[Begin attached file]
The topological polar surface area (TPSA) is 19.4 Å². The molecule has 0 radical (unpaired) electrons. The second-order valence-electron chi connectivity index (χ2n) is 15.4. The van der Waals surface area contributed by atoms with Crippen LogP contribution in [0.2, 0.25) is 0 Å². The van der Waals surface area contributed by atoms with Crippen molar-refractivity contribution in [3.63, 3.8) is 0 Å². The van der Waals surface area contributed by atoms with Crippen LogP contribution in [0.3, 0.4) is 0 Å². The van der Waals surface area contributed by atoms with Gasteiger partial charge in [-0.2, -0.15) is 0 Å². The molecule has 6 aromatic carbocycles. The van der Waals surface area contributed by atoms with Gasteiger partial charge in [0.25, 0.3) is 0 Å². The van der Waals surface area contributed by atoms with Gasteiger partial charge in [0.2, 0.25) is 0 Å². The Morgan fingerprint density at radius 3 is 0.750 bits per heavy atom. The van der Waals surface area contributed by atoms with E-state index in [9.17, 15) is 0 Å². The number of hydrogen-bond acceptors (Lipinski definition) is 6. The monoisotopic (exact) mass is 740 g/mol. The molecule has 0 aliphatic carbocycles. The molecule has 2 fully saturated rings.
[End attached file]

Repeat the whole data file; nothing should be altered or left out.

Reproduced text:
The topological polar surface area (TPSA) is 19.4 Å². The molecule has 0 radical (unpaired) electrons. The second-order valence-electron chi connectivity index (χ2n) is 15.4. The van der Waals surface area contributed by atoms with Crippen LogP contribution in [0.2, 0.25) is 0 Å². The van der Waals surface area contributed by atoms with Crippen molar-refractivity contribution in [3.63, 3.8) is 0 Å². The van der Waals surface area contributed by atoms with Crippen LogP contribution in [0.3, 0.4) is 0 Å². The van der Waals surface area contributed by atoms with Gasteiger partial charge in [-0.2, -0.15) is 0 Å². The molecule has 6 aromatic carbocycles. The van der Waals surface area contributed by atoms with Gasteiger partial charge in [0.25, 0.3) is 0 Å². The van der Waals surface area contributed by atoms with Gasteiger partial charge in [0.2, 0.25) is 0 Å². The Morgan fingerprint density at radius 3 is 0.750 bits per heavy atom. The van der Waals surface area contributed by atoms with E-state index in [9.17, 15) is 0 Å². The number of hydrogen-bond acceptors (Lipinski definition) is 6. The monoisotopic (exact) mass is 740 g/mol. The molecule has 0 aliphatic carbocycles. The molecule has 2 fully saturated rings.